Are your employees motivated to work?
As business owners and managers, we want to believe that our employees are eager to arrive promptly to the office everyday and get right to work. Unfortunately, when we ask ourselves whether our employees are as excited about work today as we are, our uniform answer would likely be a resounding “no.” The question then must arise, “How do I motivate my employees?”
Well, let’s look at the definition of motivation. According to Merriam Webster, the definition is “the condition of being eager to act or work; the condition of being motivated.” Let’s face it: some jobs are easier to get motivated for than others. If your employees are doing something mundane, you will have a more difficult time in motivating them. Many people become bored and look for alternatives in the job market just to stay engaged and interested in what they do.
What Causes Boredom?
So how do employees become bored? Sometimes the work is not challenging enough to satisfy an employee’s creativity. Sometimes, employees do not feel respected by their managers or peers. They may feel that their job function does not play an important enough role in the overall success of the company. And other times, employees are bored because their work styles do not align with the processes you have established in your office and they feel bogged down by rote tasks.
Whether it’s not seeing the bigger picture, not feeling valued or not feeling challenged, boredom in your employees can wreak havoc on productivity and put a damper on office culture. Here are some tips for preventing your employees from becoming bored.
Eliminate De-Motivating Habits
Buzzwords don’t work. Employees are smart – that’s why you hired them. Using a wealth of buzzwords when you discuss projects makes you seem less like a confident leader and more like someone who reads a business magazine cover-to-cover and has decided to become a “guru.” Your employees deserve a more honest effort at communication than just spouting off the most popular (often meaningless) words in your industry. Have a real conversation with your employees and you will get real outputs as a result.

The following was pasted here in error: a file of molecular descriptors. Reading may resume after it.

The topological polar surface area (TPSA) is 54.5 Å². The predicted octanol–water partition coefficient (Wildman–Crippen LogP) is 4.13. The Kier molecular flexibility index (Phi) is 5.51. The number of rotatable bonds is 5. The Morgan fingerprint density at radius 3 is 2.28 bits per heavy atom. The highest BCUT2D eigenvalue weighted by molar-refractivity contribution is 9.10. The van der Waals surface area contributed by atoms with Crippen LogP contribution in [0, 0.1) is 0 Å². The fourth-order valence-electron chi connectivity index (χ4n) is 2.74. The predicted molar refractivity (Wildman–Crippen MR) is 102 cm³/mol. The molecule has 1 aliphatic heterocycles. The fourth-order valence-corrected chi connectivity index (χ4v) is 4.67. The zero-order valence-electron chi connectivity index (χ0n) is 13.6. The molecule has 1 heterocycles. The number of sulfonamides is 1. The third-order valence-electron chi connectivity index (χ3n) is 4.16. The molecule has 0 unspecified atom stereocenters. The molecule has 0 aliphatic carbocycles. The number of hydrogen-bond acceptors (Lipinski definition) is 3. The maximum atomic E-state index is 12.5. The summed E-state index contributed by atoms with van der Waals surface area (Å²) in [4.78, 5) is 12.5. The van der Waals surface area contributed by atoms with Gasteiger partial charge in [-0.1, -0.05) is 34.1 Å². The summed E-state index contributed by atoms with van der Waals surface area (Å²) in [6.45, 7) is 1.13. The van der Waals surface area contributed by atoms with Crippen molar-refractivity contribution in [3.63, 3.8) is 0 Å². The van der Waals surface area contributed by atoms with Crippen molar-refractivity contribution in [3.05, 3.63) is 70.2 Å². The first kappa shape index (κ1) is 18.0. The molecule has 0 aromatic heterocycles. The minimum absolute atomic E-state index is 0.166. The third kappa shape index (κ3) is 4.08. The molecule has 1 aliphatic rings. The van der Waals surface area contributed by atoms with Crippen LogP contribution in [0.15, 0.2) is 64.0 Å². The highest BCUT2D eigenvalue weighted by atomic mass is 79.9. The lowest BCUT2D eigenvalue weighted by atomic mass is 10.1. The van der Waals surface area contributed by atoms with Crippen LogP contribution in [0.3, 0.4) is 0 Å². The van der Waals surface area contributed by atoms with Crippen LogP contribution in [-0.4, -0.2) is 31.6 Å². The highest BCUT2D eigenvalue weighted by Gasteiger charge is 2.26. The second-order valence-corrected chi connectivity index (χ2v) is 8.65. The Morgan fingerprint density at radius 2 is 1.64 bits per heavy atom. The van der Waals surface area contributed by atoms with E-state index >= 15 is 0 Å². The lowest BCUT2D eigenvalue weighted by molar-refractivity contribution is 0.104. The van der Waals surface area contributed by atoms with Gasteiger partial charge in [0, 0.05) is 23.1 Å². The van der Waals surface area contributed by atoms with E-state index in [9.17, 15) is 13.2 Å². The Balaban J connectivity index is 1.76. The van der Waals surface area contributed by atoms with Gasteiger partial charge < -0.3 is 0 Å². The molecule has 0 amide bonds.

Change is good; too many changes are bad. Your employees crave the kinds of changes that make their jobs easier and more efficient. Unfortunately, many of the changes that occur within a company tend to disrupt office flow and make employees feel frustrated. You need to have a plan that management agrees to and you are willing to stick to until there is evidence of a better solution.
Manage your employees. Ensure that your employees are aware of their job responsibilities. Likewise, they should know what they aren’t responsible for. You should also make an honest effort to communicate with them about their job performance. An employee who is unaware that he is making mistakes will likely continue to make them. Take the time to tell your employees where they can improve so they can at least make the effort to do so; firing someone because they didn’t meet non-verbalized expectations is a mistake. Similarly, your employees should be told when they exceed your expectations. Your employees should now that they can ascend to a higher rung of the company if they do a consistently great job; acknowledge their hard work and offer promotions where they’ve been earned.
Ask your employees for their input. All too often, company owners are quick to bring in people from the outside to get perspective on their business. What they fail to do is use the very valuable resource sitting right inside their office: their workforce. Your employees have far more knowledge and opinions than you may give them credit for, especially when it comes to their own jobs and corresponding improvements that may be made within the company they work for. Why not create a suggestion box for your employees to submit their anonymous opinions? Every suggestion should be evaluated and considered, no matter how small. If the suggestions cannot be implemented, management needs to offer a reasonable and articulate explanation as to why. Communication and accountability is key in this type of situation, and while it’s easy to just say “no” and move on, your employees will be far more engaged with an actual explanation.
These are, of course, just a few tactics for keeping employees motivated and fending off employee boredom. Show your employees respect and consideration and listen to their suggestions. Even in times of frustration, don’t expect a tactic of instilling fear to serve as an adequate motivation technique. The Machiavellian management style is long past.